This report explains the information sources and analysis underlying Eunomia’s marine plastics infographic, Where do they come from? Where do they go?
The infographic brings together some of the key findings from its recent research on this subject and includes a new estimate of annual global emissions of primary microplastics. These sources are explained in the report.
Over 80% of the annual input comes from land-based sources. The main contributor is larger plastic litter, including everyday items such as drinks bottles and other types of plastic packaging, but the importance of primary microplastic emissions is increasingly understood. The remainder comes from plastics released at sea, the majority as a result of fishing activities – for example, due to lost and discarded fishing gear.
94% of the plastic that enters the ocean ends up on the sea floor. There is now on average an estimated 70kg of plastic in each square kilometre of sea bed.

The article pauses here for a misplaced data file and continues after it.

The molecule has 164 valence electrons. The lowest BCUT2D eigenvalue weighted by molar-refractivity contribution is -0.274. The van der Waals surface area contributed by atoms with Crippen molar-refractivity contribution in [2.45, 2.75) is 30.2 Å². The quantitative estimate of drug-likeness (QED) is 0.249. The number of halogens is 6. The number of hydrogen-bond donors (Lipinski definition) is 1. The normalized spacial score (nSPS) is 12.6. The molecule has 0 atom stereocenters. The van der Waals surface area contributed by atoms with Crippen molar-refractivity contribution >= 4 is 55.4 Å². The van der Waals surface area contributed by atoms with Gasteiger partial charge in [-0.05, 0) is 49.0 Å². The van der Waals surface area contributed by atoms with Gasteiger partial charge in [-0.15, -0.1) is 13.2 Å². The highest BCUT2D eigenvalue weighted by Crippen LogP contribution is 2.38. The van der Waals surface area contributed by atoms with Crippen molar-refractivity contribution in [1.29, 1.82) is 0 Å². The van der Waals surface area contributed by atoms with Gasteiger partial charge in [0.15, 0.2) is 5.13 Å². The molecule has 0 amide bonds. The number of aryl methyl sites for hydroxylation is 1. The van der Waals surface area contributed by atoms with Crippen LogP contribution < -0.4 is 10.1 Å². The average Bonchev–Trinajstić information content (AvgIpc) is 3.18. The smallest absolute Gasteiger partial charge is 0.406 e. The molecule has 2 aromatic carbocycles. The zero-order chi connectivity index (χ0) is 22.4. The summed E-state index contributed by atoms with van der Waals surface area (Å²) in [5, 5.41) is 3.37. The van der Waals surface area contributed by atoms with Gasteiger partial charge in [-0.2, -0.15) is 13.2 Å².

Despite the high profile of projects intended to clean up plastics floating in mid-ocean, relatively little actually ends up there. Barely 1% of marine plastics are found floating at or near the ocean surface, with an average global concentration of less than 1kg/km2. This concentration increases at certain mid-ocean locations, with the highest concentration recorded in the North Pacific Gyre at 18kg/km2.
By contrast, the amount estimated to be on beaches globally is five times greater, and importantly, the concentration is much higher, at 2,000kg/km2. While some may have been dropped directly, and other plastics may have been washed up, what is clear is that there is a ‘flux’ of litter between beaches and the sea. By removing beach litter, we are therefore cleaning the oceans.
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